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Perspective from Israel #DAresists #Medicare4all

Thanks for the e-mail. Living here, universal health care seems such an obvious feature of life. Doctors fees are much less since I think they have to participate in the health plan to get tax breaks, and also they do not have to hike up their fees to cover malpractice insurance. At any rate, at my age, I need to see several doctors, and each one costs $5 per visit, and the health plans do not seem to be suffering financially. In the States, my experience is that a routine visit costs $150-200 and the service is worse in the US -- most of the work is done by a nurse practicioner who might be only marginally qualified (the one I saw did not know how to remove a bandage) whereas in Israel you see the doctor directly. There is competition among the health funds here, and this seems to me a good thing, to avoid complacence. Sincerely,Louis Rowen

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Compelling story from Canada #DAresists #Medicare4all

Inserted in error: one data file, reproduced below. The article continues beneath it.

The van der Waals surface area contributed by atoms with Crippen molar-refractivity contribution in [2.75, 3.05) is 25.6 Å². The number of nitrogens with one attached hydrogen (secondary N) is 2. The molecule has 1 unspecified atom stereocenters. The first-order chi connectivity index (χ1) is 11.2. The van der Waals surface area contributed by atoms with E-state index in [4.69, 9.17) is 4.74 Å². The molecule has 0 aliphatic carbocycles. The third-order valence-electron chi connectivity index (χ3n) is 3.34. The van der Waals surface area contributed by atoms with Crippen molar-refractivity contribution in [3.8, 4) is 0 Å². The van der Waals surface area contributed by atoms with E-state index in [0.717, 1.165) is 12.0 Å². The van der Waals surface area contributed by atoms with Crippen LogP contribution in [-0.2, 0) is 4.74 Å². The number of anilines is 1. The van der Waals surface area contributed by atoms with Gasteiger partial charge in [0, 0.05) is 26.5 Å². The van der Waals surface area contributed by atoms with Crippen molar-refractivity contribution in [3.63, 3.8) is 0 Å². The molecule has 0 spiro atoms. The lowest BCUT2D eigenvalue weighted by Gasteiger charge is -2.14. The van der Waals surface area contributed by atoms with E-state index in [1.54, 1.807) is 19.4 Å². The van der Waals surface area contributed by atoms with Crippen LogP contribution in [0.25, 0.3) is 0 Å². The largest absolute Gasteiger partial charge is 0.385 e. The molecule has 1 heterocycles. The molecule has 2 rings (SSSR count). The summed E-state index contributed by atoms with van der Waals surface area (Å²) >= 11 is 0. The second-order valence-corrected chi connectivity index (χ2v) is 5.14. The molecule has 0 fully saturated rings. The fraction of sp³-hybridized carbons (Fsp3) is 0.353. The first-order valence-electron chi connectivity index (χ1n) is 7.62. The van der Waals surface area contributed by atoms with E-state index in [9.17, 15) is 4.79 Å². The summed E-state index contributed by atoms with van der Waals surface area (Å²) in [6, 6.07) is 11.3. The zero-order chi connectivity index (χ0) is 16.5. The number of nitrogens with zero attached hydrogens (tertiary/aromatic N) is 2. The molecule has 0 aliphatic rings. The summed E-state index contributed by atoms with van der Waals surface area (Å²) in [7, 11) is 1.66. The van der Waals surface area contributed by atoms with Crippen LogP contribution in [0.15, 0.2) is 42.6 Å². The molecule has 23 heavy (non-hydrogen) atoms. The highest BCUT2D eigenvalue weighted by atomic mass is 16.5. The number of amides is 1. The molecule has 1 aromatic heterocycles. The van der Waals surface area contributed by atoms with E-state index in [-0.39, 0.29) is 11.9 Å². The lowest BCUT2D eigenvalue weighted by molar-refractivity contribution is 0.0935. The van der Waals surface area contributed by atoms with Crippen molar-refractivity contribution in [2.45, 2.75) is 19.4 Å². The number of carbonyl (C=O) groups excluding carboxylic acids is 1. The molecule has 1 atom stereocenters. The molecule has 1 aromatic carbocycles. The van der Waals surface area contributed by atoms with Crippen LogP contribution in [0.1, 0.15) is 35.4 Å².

If I didn't have access to free health care in Canada, I might have died from ovarian cancer.

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Great Experiences in Norway! #DAresists #Medicare4all

I live in Norway. Children up to 18 years old do not pay for Medical or dental assistance. Last year I had heart pain and went to the emergency room, I had an EKG and they kept me all night for observation, all free of charge, never received a bill. I have also birthed 2 children and had an appendectomy. All these were also performed with no co-pay. We do have co-pay for doctors visits and if you reach your income class limit you do not have to pay for the rest of the year. The limit is set based on income ranges. Best regards, Celeste

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1 in 10 Women suffer with with #Endometriosis in the USA #DAresists #Medicare4all